Don't dismiss Mark Brandon "Chopper" Read as a no-good criminal. The underworld figure turned raconteur has earned his place in Australian history, writes Renée Brack.
When I flew to Launceston with the Hard Copy crew in May 1992, Chopper met me at the airport in a big, old tan car from the 70s and a pump action shotgun resting on the rear dashboard.
He insisted I ride in the front passenger seat of his car - separate to my crew - while he chatted behind me.
He offered me a ‘lady’s gun’ - a 1938 Berretta pistol to fire off a few shots out the window. I did. It seemed like the polite thing to do. An ice-breaker if you will. He laughed and added ‘it’s always handy to have a second set of prints on a gun.’
Then he asked me what I wanted to shoot [on tape] first. I said, ‘your daily life. What do you do at 10am on a week day?’
Chopper said, ‘I go to the Evandale Pub and drink Dirty Fathers.’ *
So off we went.
It was Chopper’s first big media interview for a national show. After three days of shooting, I returned to Sydney. Then five days later, the story was suddenly international. Chopper was accused of shooting a man, police linked him to the gun, they subpoenaed my tapes as evidence for the prosecution and Chopper went back to jail with a sentence of the Governor’s Pleasure normally applied to the criminally insane.
Chopper made a living mostly by preying on other criminals. He’d stand over people who’d robbed a bank and take the money. So he wasn’t well-liked in the criminal community. A Sydney underworld identity said, ‘the worst thing about Chopper is – he doesn’t mind jail.’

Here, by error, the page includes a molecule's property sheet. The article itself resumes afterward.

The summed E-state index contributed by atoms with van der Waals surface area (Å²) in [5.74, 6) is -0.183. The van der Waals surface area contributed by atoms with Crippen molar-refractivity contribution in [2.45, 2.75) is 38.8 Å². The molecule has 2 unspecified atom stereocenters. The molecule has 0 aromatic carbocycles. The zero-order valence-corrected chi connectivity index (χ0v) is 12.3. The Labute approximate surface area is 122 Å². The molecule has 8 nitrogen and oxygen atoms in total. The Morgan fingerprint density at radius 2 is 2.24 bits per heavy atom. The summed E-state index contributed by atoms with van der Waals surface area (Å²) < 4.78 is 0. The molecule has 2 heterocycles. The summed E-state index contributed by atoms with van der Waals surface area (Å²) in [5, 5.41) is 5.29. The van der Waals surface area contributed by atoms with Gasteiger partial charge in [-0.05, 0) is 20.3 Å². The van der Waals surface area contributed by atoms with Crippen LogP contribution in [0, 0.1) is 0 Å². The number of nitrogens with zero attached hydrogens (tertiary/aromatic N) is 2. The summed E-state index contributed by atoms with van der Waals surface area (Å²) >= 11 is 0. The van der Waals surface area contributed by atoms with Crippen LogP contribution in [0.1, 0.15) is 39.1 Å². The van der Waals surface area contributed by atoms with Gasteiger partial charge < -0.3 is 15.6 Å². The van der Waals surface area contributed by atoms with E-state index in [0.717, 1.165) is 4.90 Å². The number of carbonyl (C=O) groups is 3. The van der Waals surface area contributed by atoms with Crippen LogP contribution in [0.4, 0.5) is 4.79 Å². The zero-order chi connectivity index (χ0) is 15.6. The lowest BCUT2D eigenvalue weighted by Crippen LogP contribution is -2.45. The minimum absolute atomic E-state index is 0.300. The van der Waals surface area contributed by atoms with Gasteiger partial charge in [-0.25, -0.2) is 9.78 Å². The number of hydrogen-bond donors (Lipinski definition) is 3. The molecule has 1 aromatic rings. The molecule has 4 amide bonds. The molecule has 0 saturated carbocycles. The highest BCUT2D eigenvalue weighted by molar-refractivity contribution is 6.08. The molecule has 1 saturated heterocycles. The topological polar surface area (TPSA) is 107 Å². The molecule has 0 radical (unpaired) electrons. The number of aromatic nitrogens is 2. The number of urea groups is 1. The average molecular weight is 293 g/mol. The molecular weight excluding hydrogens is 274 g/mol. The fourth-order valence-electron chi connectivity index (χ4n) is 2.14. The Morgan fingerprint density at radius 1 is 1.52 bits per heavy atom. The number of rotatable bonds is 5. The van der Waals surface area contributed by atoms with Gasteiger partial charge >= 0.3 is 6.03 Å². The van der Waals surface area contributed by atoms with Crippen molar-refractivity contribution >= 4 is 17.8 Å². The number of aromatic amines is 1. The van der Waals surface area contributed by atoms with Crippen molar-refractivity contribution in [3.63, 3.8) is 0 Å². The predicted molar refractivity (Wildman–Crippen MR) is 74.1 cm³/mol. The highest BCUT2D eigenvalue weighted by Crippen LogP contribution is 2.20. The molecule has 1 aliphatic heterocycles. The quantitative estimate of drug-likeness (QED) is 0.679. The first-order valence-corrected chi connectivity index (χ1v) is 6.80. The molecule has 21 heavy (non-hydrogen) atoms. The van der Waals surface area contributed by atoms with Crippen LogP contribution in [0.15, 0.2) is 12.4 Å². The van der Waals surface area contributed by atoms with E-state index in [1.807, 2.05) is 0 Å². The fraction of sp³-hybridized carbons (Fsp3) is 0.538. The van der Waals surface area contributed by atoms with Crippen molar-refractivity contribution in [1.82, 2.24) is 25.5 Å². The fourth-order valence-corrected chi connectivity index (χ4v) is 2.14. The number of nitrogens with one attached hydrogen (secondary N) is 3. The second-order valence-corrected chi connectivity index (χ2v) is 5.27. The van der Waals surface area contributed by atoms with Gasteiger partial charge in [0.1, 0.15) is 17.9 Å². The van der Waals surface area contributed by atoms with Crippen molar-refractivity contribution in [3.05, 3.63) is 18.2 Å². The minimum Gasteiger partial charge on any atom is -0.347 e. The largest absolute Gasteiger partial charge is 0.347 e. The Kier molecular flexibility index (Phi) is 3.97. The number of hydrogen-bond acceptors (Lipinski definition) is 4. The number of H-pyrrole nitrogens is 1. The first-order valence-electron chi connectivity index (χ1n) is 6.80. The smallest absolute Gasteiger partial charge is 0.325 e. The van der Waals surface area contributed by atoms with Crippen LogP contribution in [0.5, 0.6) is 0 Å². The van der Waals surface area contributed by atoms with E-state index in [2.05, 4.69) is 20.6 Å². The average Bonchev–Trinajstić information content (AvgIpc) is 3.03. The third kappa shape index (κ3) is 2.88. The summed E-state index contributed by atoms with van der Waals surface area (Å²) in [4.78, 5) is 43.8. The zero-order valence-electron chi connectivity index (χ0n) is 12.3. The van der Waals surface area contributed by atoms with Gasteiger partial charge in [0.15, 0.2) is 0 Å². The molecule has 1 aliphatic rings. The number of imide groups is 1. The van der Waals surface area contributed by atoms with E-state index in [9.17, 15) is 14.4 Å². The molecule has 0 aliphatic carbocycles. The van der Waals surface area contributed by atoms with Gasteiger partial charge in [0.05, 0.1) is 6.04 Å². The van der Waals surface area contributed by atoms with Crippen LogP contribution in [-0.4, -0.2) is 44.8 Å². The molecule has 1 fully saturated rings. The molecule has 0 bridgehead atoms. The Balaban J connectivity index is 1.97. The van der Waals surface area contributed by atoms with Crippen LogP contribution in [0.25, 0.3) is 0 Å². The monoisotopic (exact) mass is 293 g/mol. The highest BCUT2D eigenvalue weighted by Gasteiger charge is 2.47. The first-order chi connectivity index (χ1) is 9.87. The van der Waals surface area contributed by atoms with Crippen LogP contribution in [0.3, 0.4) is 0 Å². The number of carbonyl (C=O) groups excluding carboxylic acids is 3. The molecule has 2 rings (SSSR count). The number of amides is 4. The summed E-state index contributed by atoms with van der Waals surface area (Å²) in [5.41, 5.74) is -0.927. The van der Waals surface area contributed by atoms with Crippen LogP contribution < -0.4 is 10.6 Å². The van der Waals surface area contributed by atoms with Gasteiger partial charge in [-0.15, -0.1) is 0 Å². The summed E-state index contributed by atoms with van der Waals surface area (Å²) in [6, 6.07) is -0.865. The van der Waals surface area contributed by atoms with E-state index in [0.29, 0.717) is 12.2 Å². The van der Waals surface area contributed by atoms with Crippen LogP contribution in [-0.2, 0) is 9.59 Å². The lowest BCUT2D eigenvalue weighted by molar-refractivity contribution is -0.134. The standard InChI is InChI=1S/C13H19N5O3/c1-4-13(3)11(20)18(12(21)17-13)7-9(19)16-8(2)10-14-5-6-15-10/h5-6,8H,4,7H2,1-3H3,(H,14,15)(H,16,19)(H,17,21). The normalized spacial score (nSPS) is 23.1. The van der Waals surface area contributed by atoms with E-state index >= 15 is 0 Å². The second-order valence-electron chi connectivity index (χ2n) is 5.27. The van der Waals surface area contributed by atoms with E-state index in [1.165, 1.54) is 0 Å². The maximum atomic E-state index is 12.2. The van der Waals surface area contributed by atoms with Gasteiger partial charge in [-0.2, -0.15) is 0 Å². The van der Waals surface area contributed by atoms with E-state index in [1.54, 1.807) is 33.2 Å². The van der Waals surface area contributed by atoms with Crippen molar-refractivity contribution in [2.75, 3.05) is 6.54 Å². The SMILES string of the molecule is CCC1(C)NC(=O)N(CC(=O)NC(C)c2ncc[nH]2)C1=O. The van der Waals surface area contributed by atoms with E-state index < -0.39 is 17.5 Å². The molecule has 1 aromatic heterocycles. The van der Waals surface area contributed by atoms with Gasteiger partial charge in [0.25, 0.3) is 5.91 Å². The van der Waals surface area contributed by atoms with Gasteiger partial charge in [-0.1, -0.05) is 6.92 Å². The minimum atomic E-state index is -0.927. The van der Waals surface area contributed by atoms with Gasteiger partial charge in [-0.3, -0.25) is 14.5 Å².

He was a sensational storyteller. Some called him a liar. I say he had a ‘gift for fiction’. Having a drink with him was a fascinating visit into a world I only experienced at the movies. As Chopper said, ‘posh people love gangsters’. I was a middle-class journo who knew this was going to be compelling viewing.
Chopper was a charming, engaging person to interview. His intelligence was expressed through his rat cunning and comic timing. In 1992 he said he wouldn’t have kids because they could be used against him. But he did have kids and I hope the media and the public will remember they just lost their dad.
Judgmental people can be quick to dismiss Chopper as a no-good crim. A pest and menace to society.
But think about this: he did the crime and he did his time. Then he turned from crime to delivering what the posh and middle-class people wanted. A show. He wrote books and toured to make a legitimate income. A just society does not begrudge a person making a go of his life after paying his debts.
And he did what most career criminals don’t do – live to a relatively ripe old age.
Let’s not be hypocrites. Chopper inspired an award winning movie that kicked off the careers of Eric Bana and director Andrew Dominik. He has a place in Australian criminal history sitting on the timeline alongside cop-killer Ned Kelly and that sheep-stealing jolly swagman Australia made the star of the unofficial national anthem Waltzing Matilda.
I’ll remember him as the guy who showed me how to play Russian Roulette with a .357 Magnum – the gun used and recommended by Dirty Harry.
In his second book Hits & Memories, Chopper noted that if the gun did go off in my face, it wouldn’t have been such a great career move for me but it would have made great TV.
I won’t forget that.
Renée Brack is a journalist, media producer and adventurer.
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